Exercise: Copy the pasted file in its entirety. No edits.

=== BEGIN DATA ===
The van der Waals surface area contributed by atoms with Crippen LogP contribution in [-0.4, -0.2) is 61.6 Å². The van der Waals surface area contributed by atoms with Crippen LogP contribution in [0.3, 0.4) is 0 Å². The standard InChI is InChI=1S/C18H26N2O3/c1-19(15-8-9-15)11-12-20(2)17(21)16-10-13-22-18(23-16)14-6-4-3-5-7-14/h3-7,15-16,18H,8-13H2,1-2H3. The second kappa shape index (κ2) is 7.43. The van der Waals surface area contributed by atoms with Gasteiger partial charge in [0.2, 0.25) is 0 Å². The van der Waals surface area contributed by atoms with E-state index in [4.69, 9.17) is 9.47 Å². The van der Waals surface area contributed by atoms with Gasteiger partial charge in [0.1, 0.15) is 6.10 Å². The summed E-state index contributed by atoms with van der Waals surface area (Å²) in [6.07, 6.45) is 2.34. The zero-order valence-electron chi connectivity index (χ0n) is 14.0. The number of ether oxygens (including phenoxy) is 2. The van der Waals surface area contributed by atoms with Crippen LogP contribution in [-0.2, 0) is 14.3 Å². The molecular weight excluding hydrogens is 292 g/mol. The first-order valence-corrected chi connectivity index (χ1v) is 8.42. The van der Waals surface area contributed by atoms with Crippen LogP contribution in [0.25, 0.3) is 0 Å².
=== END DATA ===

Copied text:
The van der Waals surface area contributed by atoms with Crippen LogP contribution in [-0.4, -0.2) is 61.6 Å². The van der Waals surface area contributed by atoms with Crippen LogP contribution in [0.3, 0.4) is 0 Å². The standard InChI is InChI=1S/C18H26N2O3/c1-19(15-8-9-15)11-12-20(2)17(21)16-10-13-22-18(23-16)14-6-4-3-5-7-14/h3-7,15-16,18H,8-13H2,1-2H3. The second kappa shape index (κ2) is 7.43. The van der Waals surface area contributed by atoms with Gasteiger partial charge in [0.2, 0.25) is 0 Å². The van der Waals surface area contributed by atoms with E-state index in [4.69, 9.17) is 9.47 Å². The van der Waals surface area contributed by atoms with Gasteiger partial charge in [0.1, 0.15) is 6.10 Å². The summed E-state index contributed by atoms with van der Waals surface area (Å²) in [6.07, 6.45) is 2.34. The zero-order valence-electron chi connectivity index (χ0n) is 14.0. The number of ether oxygens (including phenoxy) is 2. The van der Waals surface area contributed by atoms with Crippen LogP contribution in [-0.2, 0) is 14.3 Å². The molecular weight excluding hydrogens is 292 g/mol. The first-order valence-corrected chi connectivity index (χ1v) is 8.42. The van der Waals surface area contributed by atoms with Crippen LogP contribution in [0.25, 0.3) is 0 Å².